Alf Goransson
Alf Goransson, CEO at security giant Securitas gives a press conference in Stockholm on August 5, 2011 FREDRIK PERSSON/AFP/Getty Images

Everyone is at risk of cybercrime, but it must really sting if you're hacked while running the biggest security firm in the country. That's what happened to Alf Göransson, chief of Swedish company Securitas, who was declared bankrupt this week after his identity was hijacked.

Reports indicate an unidentified culprit used the CEO's stolen details in March 2017 to take out a loan after before filing a bankruptcy application in his name. Göransson wasn't aware of the incident until this week when the Stockholm District Court accepted the application.

As a result of the bankruptcy, 59-year-old Göransson was deregistered as chairman and member of multiple boards (for Loomis AB and Hexpol AB) however each company is now hoping for his reinstatement.

Bloomberg reported that he won an initial appeal of the court's bankruptcy decision on Wednesday 12 July, which was officially made two days prior.

Securitas spokeswoman Gisela Lindstrand told Bloomberg that the hack had "no effect" on the firm "other than that our CEO has been declared bankrupt".

Company officials told The Financial Times that Göransson wasn't targeted by a type of attack that his company sells products to protect against. "We definitely do not do personal identity services," it said. "We are not in that field at all."

Göransson has not yet commented publicly.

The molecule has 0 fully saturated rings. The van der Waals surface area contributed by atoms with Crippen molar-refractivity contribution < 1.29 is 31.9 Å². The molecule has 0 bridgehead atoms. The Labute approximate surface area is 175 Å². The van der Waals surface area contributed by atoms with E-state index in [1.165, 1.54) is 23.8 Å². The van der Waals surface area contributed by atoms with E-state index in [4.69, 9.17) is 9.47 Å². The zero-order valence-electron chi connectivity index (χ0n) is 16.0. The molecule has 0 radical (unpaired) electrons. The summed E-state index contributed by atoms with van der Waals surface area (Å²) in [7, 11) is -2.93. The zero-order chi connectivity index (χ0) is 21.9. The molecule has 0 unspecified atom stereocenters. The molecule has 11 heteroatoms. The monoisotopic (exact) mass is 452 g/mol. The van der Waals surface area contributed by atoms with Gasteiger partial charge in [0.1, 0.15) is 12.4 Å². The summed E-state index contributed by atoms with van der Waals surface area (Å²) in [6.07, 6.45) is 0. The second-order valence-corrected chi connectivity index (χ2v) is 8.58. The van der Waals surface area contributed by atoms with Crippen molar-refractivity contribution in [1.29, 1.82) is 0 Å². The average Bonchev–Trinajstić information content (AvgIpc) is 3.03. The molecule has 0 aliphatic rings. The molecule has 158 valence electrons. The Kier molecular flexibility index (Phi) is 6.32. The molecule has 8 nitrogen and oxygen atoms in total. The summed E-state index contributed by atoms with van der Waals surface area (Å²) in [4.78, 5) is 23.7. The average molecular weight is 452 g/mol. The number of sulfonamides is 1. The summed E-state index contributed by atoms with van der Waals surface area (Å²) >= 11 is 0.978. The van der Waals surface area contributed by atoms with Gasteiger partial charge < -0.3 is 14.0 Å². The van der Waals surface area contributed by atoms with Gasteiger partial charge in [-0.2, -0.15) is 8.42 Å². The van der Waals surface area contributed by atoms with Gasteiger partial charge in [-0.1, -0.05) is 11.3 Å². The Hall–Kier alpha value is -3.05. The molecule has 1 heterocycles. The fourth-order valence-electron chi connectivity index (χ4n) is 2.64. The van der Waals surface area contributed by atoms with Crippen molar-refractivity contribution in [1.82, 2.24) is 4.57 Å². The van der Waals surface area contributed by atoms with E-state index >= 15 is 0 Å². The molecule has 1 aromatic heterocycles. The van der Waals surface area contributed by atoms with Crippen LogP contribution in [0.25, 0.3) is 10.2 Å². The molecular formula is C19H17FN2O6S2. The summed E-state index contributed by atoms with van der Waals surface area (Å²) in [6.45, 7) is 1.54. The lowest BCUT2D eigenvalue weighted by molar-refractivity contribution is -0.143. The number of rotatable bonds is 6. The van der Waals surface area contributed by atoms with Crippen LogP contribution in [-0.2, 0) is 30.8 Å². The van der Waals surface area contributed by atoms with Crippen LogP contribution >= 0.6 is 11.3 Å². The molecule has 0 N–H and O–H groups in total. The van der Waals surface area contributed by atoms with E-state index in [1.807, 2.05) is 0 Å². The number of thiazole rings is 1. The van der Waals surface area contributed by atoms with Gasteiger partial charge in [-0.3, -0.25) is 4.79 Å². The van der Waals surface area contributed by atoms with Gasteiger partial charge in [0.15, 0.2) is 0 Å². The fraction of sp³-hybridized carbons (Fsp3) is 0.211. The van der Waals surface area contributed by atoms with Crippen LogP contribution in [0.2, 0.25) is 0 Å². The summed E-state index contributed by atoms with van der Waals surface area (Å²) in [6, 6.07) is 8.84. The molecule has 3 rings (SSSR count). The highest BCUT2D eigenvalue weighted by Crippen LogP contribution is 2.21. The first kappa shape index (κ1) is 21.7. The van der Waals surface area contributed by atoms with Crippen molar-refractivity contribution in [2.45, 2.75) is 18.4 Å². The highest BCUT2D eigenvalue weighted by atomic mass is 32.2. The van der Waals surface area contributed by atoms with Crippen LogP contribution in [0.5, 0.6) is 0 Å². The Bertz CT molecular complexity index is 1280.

Securitas claimed in a statement to the Swedish stock exchange that its CEO had no idea how much money the crooks applied for or what type of loan it was. It said that a bankruptcy trustee is supporting the appeal and is looking into the case, which is expected to be resolved.

"In the case of Göransson in Sweden, the identity theft was unnoticed for months until it was too late," commented Andrew Clarke, a director at global security company One Identity.

"His livelihood was immediately impacted with damage to his personal and public profile.

"It is always very hard to recover from this event once it's occurred so the best advice is to be proactive. Ensure that when you share personal data on social media you set up your profile with sufficient privacy settings to minimise the potential of an unwanted intrusion into your life."

In many ways, Sweden is leading the charge when it comes to an industry approach to cashless payments, online transparency and digital shopping. However, according to the FT, such openness has come at a cost: a sharp spike in cases of identify fraud and targeted hacking.

The FT said Göransson's complaint was one of 12,800 similar crimes in the first six months of 2017.